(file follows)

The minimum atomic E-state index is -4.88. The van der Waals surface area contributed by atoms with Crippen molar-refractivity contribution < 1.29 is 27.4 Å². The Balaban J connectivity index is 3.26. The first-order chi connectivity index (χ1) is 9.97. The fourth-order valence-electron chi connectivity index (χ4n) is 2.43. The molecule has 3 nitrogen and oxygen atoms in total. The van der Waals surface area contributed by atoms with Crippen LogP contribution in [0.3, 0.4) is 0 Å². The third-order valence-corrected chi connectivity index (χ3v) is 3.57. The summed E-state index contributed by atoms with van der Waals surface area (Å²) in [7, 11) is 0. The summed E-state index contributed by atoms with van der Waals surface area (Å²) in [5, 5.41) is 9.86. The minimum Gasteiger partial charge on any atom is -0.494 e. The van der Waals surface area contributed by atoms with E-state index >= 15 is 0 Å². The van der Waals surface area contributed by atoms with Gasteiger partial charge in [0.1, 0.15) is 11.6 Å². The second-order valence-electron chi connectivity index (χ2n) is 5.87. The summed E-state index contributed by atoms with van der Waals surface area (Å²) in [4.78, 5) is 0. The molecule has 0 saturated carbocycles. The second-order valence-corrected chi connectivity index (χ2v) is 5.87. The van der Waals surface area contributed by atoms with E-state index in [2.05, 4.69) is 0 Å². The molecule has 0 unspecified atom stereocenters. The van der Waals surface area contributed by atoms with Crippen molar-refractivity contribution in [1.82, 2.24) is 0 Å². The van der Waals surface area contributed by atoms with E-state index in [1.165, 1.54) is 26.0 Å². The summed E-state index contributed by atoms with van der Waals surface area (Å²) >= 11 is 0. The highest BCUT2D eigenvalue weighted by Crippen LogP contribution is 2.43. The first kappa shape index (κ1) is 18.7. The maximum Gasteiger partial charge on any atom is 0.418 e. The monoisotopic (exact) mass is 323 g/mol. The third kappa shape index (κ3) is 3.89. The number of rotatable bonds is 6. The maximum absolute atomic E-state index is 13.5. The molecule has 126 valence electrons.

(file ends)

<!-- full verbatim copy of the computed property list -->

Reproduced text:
The minimum atomic E-state index is -4.88. The van der Waals surface area contributed by atoms with Crippen molar-refractivity contribution < 1.29 is 27.4 Å². The Balaban J connectivity index is 3.26. The first-order chi connectivity index (χ1) is 9.97. The fourth-order valence-electron chi connectivity index (χ4n) is 2.43. The molecule has 3 nitrogen and oxygen atoms in total. The van der Waals surface area contributed by atoms with Crippen LogP contribution in [0.3, 0.4) is 0 Å². The third-order valence-corrected chi connectivity index (χ3v) is 3.57. The summed E-state index contributed by atoms with van der Waals surface area (Å²) in [7, 11) is 0. The summed E-state index contributed by atoms with van der Waals surface area (Å²) in [5, 5.41) is 9.86. The minimum Gasteiger partial charge on any atom is -0.494 e. The van der Waals surface area contributed by atoms with E-state index >= 15 is 0 Å². The van der Waals surface area contributed by atoms with Gasteiger partial charge in [0.1, 0.15) is 11.6 Å². The second-order valence-electron chi connectivity index (χ2n) is 5.87. The summed E-state index contributed by atoms with van der Waals surface area (Å²) in [4.78, 5) is 0. The molecule has 0 saturated carbocycles. The second-order valence-corrected chi connectivity index (χ2v) is 5.87. The van der Waals surface area contributed by atoms with E-state index in [2.05, 4.69) is 0 Å². The molecule has 0 unspecified atom stereocenters. The van der Waals surface area contributed by atoms with Crippen molar-refractivity contribution in [1.82, 2.24) is 0 Å². The van der Waals surface area contributed by atoms with E-state index in [1.165, 1.54) is 26.0 Å². The summed E-state index contributed by atoms with van der Waals surface area (Å²) >= 11 is 0. The highest BCUT2D eigenvalue weighted by Crippen LogP contribution is 2.43. The first kappa shape index (κ1) is 18.7. The maximum Gasteiger partial charge on any atom is 0.418 e. The monoisotopic (exact) mass is 323 g/mol. The third kappa shape index (κ3) is 3.89. The number of rotatable bonds is 6. The maximum absolute atomic E-state index is 13.5. The molecule has 126 valence electrons.